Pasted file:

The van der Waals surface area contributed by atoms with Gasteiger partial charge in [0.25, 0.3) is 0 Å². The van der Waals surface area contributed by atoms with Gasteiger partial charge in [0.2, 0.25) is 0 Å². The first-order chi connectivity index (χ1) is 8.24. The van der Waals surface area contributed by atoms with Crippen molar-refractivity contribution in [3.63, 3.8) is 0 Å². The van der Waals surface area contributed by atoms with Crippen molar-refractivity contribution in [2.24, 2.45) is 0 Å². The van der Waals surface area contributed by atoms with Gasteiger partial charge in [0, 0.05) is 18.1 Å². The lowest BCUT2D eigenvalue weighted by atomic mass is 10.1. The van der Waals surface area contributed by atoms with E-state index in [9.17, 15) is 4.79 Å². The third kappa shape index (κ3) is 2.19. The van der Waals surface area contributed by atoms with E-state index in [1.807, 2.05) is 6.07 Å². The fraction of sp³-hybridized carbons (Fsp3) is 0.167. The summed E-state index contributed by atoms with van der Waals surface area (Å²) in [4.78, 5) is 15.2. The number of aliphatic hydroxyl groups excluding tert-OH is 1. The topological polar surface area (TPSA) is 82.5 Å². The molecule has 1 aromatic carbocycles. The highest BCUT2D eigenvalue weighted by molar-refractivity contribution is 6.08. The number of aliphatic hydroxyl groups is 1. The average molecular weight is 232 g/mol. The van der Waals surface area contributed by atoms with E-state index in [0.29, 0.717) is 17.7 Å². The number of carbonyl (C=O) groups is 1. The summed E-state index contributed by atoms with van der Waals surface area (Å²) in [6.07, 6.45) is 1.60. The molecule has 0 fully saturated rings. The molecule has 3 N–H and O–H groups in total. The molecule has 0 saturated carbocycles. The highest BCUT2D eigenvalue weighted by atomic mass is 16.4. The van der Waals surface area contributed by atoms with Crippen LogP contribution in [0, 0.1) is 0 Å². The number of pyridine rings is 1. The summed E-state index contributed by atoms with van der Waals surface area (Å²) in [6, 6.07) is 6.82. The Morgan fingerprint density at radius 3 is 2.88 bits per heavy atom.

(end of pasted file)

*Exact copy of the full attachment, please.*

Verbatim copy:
The van der Waals surface area contributed by atoms with Gasteiger partial charge in [0.25, 0.3) is 0 Å². The van der Waals surface area contributed by atoms with Gasteiger partial charge in [0.2, 0.25) is 0 Å². The first-order chi connectivity index (χ1) is 8.24. The van der Waals surface area contributed by atoms with Crippen molar-refractivity contribution in [3.63, 3.8) is 0 Å². The van der Waals surface area contributed by atoms with Crippen molar-refractivity contribution in [2.24, 2.45) is 0 Å². The van der Waals surface area contributed by atoms with Gasteiger partial charge in [0, 0.05) is 18.1 Å². The lowest BCUT2D eigenvalue weighted by atomic mass is 10.1. The van der Waals surface area contributed by atoms with E-state index in [9.17, 15) is 4.79 Å². The third kappa shape index (κ3) is 2.19. The van der Waals surface area contributed by atoms with E-state index in [1.807, 2.05) is 6.07 Å². The fraction of sp³-hybridized carbons (Fsp3) is 0.167. The summed E-state index contributed by atoms with van der Waals surface area (Å²) in [4.78, 5) is 15.2. The number of aliphatic hydroxyl groups excluding tert-OH is 1. The topological polar surface area (TPSA) is 82.5 Å². The molecule has 1 aromatic carbocycles. The highest BCUT2D eigenvalue weighted by molar-refractivity contribution is 6.08. The number of aliphatic hydroxyl groups is 1. The average molecular weight is 232 g/mol. The van der Waals surface area contributed by atoms with E-state index in [0.29, 0.717) is 17.7 Å². The number of carbonyl (C=O) groups is 1. The summed E-state index contributed by atoms with van der Waals surface area (Å²) in [6.07, 6.45) is 1.60. The molecule has 0 fully saturated rings. The molecule has 3 N–H and O–H groups in total. The molecule has 0 saturated carbocycles. The highest BCUT2D eigenvalue weighted by atomic mass is 16.4. The van der Waals surface area contributed by atoms with Crippen LogP contribution in [0, 0.1) is 0 Å². The number of pyridine rings is 1. The summed E-state index contributed by atoms with van der Waals surface area (Å²) in [6, 6.07) is 6.82. The Morgan fingerprint density at radius 3 is 2.88 bits per heavy atom.